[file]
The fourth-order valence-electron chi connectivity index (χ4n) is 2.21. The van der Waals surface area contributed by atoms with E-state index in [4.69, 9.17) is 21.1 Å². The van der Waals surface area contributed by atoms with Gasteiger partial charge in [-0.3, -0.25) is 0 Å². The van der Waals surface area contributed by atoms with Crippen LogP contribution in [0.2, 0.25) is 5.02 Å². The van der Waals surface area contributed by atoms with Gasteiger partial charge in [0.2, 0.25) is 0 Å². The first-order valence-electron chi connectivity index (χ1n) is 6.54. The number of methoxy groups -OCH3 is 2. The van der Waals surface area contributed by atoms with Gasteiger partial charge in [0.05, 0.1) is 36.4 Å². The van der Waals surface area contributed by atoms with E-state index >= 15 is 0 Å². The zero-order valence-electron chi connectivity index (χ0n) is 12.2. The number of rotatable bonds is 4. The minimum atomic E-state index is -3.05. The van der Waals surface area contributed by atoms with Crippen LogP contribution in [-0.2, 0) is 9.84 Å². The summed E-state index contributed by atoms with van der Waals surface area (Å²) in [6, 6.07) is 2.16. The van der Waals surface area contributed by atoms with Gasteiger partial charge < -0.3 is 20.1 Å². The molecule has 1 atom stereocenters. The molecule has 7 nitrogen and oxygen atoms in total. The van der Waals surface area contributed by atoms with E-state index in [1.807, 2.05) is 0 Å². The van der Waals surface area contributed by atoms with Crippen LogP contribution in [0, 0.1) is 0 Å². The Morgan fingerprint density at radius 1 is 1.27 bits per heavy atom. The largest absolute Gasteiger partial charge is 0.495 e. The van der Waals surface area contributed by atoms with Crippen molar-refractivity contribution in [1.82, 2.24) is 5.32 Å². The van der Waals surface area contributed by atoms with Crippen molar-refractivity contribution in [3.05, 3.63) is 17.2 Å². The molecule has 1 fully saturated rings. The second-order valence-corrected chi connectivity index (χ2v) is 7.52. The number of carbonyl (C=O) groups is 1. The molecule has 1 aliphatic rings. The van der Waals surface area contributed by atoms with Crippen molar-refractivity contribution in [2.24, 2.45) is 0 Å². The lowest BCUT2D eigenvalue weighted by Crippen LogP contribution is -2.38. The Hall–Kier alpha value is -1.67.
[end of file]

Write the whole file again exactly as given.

The fourth-order valence-electron chi connectivity index (χ4n) is 2.21. The van der Waals surface area contributed by atoms with E-state index in [4.69, 9.17) is 21.1 Å². The van der Waals surface area contributed by atoms with Gasteiger partial charge in [-0.3, -0.25) is 0 Å². The van der Waals surface area contributed by atoms with Crippen LogP contribution in [0.2, 0.25) is 5.02 Å². The van der Waals surface area contributed by atoms with Gasteiger partial charge in [0.2, 0.25) is 0 Å². The first-order valence-electron chi connectivity index (χ1n) is 6.54. The number of methoxy groups -OCH3 is 2. The van der Waals surface area contributed by atoms with Gasteiger partial charge in [0.05, 0.1) is 36.4 Å². The van der Waals surface area contributed by atoms with E-state index >= 15 is 0 Å². The zero-order valence-electron chi connectivity index (χ0n) is 12.2. The number of rotatable bonds is 4. The minimum atomic E-state index is -3.05. The van der Waals surface area contributed by atoms with Crippen LogP contribution in [-0.2, 0) is 9.84 Å². The summed E-state index contributed by atoms with van der Waals surface area (Å²) in [6, 6.07) is 2.16. The van der Waals surface area contributed by atoms with Gasteiger partial charge < -0.3 is 20.1 Å². The molecule has 1 atom stereocenters. The molecule has 7 nitrogen and oxygen atoms in total. The van der Waals surface area contributed by atoms with E-state index in [1.807, 2.05) is 0 Å². The van der Waals surface area contributed by atoms with Crippen LogP contribution in [0, 0.1) is 0 Å². The Morgan fingerprint density at radius 1 is 1.27 bits per heavy atom. The largest absolute Gasteiger partial charge is 0.495 e. The van der Waals surface area contributed by atoms with Crippen molar-refractivity contribution in [1.82, 2.24) is 5.32 Å². The van der Waals surface area contributed by atoms with Crippen molar-refractivity contribution in [3.05, 3.63) is 17.2 Å². The molecule has 1 fully saturated rings. The second-order valence-corrected chi connectivity index (χ2v) is 7.52. The number of carbonyl (C=O) groups is 1. The molecule has 1 aliphatic rings. The van der Waals surface area contributed by atoms with Crippen molar-refractivity contribution in [2.24, 2.45) is 0 Å². The lowest BCUT2D eigenvalue weighted by Crippen LogP contribution is -2.38. The Hall–Kier alpha value is -1.67.